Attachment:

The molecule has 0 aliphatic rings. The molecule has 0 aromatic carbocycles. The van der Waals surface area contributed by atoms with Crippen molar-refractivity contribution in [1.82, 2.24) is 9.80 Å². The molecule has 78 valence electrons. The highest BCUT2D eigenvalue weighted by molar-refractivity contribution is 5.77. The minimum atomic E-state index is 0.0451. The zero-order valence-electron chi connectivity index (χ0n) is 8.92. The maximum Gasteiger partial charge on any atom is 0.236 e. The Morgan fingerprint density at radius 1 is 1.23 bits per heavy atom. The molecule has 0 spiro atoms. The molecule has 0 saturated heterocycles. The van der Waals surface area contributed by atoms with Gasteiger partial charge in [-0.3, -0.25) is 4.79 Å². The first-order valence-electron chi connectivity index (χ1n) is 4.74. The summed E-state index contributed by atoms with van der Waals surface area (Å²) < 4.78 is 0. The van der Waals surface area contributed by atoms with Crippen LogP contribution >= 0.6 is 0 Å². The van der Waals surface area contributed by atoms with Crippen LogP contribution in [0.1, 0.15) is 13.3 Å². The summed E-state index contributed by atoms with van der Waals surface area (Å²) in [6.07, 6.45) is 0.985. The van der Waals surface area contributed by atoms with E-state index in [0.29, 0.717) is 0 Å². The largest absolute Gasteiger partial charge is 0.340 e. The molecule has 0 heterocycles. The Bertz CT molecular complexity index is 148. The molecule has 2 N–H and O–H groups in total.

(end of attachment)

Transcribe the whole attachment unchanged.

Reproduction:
The molecule has 0 aliphatic rings. The molecule has 0 aromatic carbocycles. The van der Waals surface area contributed by atoms with Crippen molar-refractivity contribution in [1.82, 2.24) is 9.80 Å². The molecule has 78 valence electrons. The highest BCUT2D eigenvalue weighted by molar-refractivity contribution is 5.77. The minimum atomic E-state index is 0.0451. The zero-order valence-electron chi connectivity index (χ0n) is 8.92. The maximum Gasteiger partial charge on any atom is 0.236 e. The Morgan fingerprint density at radius 1 is 1.23 bits per heavy atom. The molecule has 0 spiro atoms. The molecule has 0 saturated heterocycles. The van der Waals surface area contributed by atoms with Gasteiger partial charge in [-0.3, -0.25) is 4.79 Å². The first-order valence-electron chi connectivity index (χ1n) is 4.74. The summed E-state index contributed by atoms with van der Waals surface area (Å²) < 4.78 is 0. The van der Waals surface area contributed by atoms with Crippen LogP contribution >= 0.6 is 0 Å². The van der Waals surface area contributed by atoms with Crippen LogP contribution in [0.1, 0.15) is 13.3 Å². The summed E-state index contributed by atoms with van der Waals surface area (Å²) in [6.07, 6.45) is 0.985. The van der Waals surface area contributed by atoms with E-state index in [0.29, 0.717) is 0 Å². The largest absolute Gasteiger partial charge is 0.340 e. The molecule has 0 heterocycles. The Bertz CT molecular complexity index is 148. The molecule has 2 N–H and O–H groups in total.